Slightly Immersive Experience in Kwaidan (1964)

That digital output of Japanese movies is to say the least pretty extensive, so in choosing the horror film from Japan that I was going to view I went straight to an internet list. You might say that was callous, and that if I was serious about trying to find a scary Japanese horror film I would do more research than an internet top ten list. And you would be correct.

The first eye opener on this journey is; if you want to watch a scary movie, get a few more confirmations than an internet list before deciding to deem it scary. OK that being said my live tweeting experience of  the film Kwaidan was enjoyable, but not scary. #Ifellasleep

The main reason I opted straight for Kwaidan is that it was made in 1964 and as you probably know the 60s was a pivotal political period, so I was hoping the film might indicate what Japan was facing politically. Looking over my tweets, which you can see here, from my brief overview of them it seems to me that political tensions concerning gender and possibly more can be found in the films content. However I will be looking into this more deeply for my digital artefact to see where exactly the film stood politically and if there was any social and political controversies that could be noted to add more depth to the picture I have.

Tweeting the experience did feel exciting and it gave me more of an appreciation for the film, the process though was stifling, I didn’t feel that I got fully immersed in the what Kwaidan was trying to convey. I had to stop the film sometimes to tweet what I was seeing/feeling and it felt like a detachment from the event each time.

Not as immersed as I would like to be, it seems from the tweets that I liked the film mainly for its aesthetics and knowledge. The dialogue appears to have particularly burdened me. What I did get though, was a new found interest in Japan’s very rich history. And when I say rich I’m talking thousands of years, compared to little baby Australia’s 300 years or so recorded history, Japan’s is epic, and glorious… samurais, battle scenes, samurai clans, baby emperors, it’s thrilling! which would be an indication as to why their films are so good. My digital Artefact will investigate this theory more.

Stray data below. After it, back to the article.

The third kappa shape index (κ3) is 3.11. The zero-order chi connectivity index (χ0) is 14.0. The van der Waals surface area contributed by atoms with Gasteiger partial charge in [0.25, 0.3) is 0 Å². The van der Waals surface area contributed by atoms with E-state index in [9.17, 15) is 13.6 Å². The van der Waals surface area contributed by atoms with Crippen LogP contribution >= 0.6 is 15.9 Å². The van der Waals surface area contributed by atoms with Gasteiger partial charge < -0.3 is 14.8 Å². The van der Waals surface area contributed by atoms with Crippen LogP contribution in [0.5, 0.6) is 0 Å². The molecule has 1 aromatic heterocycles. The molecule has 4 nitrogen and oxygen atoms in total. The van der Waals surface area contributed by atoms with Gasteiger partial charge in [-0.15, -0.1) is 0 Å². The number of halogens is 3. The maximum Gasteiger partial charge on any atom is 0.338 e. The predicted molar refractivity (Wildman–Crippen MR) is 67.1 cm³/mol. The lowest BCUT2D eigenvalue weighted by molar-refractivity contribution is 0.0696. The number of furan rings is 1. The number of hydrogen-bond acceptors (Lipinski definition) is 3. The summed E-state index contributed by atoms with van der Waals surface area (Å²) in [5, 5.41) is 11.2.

My main problem though throughout the film was pacing, I had real trouble remaining focused. There were so many beautiful images on screen, they just didn’t seem to be leading to anything quick enough for me. For my digital artefact I want to unpack this, the pacing of films has changed quite a bit over time, I would like to research what experts have commented about this and develop more of a clearer understanding of its social, cultural, and political implications.

Reference

Kwaidan 1964 by Masaki Kobayashi

Advertisements

2 comments

  1. Japanese Horror is the genre I will be tackling tonight for my Artifact. I chose to do Ringu (the film which provided the basis of The Ring) for the exact reason you didn’t choose it. It is rated as one of the scariest Japanese films AND has an english remake to use for context. From what I understand it also may contain ideas upheld by my previous posts regarding Japanese Films and culture.

    Like

  2. This sounds like a great concept to unpack more in a digital artefact. I understand this was just an introduction to the concept and that you were explaining the idea to us, which was helped immensely by the live tweeting. However, perhaps including some other key papers and their ideas about similar topics would help strengthen and expand your arguments for pursuing this topic. Overall, your candid writing style and an evident self awareness in your own work make your piece engaging and I would definitely be interested in reading your final paper!

    Like

Leave a Reply

Fill in your details below or click an icon to log in:

WordPress.com Logo

You are commenting using your WordPress.com account. Log Out / Change )

Twitter picture

You are commenting using your Twitter account. Log Out / Change )

Facebook photo

You are commenting using your Facebook account. Log Out / Change )

Google+ photo

You are commenting using your Google+ account. Log Out / Change )

Connecting to %s